Gifts to charities that involve discrimination against a particular sex, marital or relationship status or pregnant women are lawful (s 36 Sex Discrimination Act).
Voluntary bodies, such as service organisations like Rotary, are exempt from the Sex Discrimination Act as far as membership is concerned (s 39 Sex Discrimination Act).
Superannuation schemes in existence as at 1 July 1994 can discriminate against people on the grounds of sex or marital or relationship status (s 41B Sex Discrimination Act), but funds in existence after that date can only discriminate on actuarial or statistical grounds (s 41A Sex Discrimination Act). Insurance companies can also discriminate if they can produce statistics to justify their discrimination (s 41 Sex Discrimination Act).
The Sex Discrimination Act specifically provides that women can be discriminated against in relation to performing combat duties (s 43 Sex Discrimination Act).
The Australian Human Rights Commission (AHRC) has the power to grant an exemption to any person from the operation of any part of the Sex Discrimination Act. These exemptions may be granted for up to five years (s 44 Sex Discrimination Act).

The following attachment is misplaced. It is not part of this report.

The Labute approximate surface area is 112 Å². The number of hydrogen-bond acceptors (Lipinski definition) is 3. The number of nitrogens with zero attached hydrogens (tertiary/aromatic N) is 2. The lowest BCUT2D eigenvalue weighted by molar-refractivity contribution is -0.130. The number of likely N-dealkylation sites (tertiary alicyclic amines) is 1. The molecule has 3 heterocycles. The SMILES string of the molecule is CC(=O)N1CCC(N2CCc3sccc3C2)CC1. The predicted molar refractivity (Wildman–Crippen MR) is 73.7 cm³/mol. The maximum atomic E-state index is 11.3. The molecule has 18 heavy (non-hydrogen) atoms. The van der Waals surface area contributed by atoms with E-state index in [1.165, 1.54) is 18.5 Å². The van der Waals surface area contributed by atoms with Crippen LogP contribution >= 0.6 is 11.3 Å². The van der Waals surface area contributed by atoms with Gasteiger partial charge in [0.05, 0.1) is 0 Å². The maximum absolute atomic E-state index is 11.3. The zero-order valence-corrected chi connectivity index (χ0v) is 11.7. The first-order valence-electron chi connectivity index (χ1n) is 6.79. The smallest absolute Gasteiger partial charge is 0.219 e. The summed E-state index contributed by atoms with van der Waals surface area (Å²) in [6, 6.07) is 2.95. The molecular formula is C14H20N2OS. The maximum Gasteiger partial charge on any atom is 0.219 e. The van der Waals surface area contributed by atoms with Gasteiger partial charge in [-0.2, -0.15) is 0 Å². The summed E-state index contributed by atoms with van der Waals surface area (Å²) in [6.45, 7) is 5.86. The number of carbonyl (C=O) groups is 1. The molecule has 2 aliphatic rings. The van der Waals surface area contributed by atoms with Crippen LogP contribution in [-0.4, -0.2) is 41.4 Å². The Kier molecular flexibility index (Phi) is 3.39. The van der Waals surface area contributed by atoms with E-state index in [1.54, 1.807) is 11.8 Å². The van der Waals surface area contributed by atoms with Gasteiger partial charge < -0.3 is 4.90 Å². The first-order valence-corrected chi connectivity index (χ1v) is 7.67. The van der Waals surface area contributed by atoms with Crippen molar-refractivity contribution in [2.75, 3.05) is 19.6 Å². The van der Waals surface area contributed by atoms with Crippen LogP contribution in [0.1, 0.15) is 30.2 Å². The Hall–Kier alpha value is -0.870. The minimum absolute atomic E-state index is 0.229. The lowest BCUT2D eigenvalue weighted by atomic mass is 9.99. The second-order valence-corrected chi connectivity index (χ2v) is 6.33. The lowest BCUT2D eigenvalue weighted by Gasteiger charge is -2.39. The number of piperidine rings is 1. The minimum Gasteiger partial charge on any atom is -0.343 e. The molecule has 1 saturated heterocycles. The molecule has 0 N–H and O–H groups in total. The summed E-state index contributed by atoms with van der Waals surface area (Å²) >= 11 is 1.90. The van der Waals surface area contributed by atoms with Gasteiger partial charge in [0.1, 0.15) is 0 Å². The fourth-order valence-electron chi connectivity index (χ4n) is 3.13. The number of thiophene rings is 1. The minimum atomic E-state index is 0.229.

State governments and authorities are not prevented by the Sex Discrimination Act from discriminating in employment. However, the Queensland Government and its authorities are covered by the Anti-discrimination Act 1991 (Qld). Commonwealth employees are covered by s 9 of the Sex Discrimination Act.
Apart from this ultimate power of reference to a court, the Sex Discrimination Act creates a number of offences that seek to ensure compliance with the legislation. The following are the more significant offences under the Sex Discrimination Act:
- publication of advertisements or notices indicating an intention to do something that is unlawful (e.g. an advertisement for a position limited to one sex only (s 86))
- failure to provide actuarial or statistical data (s 87)
- divulging confidential information about a complaint prior to enquiry, withdrawal or termination of the complaint (s 92)
- victimising a person making a complaint of sexual harassment (s 94)
- obstructing or hindering an investigation (s 95).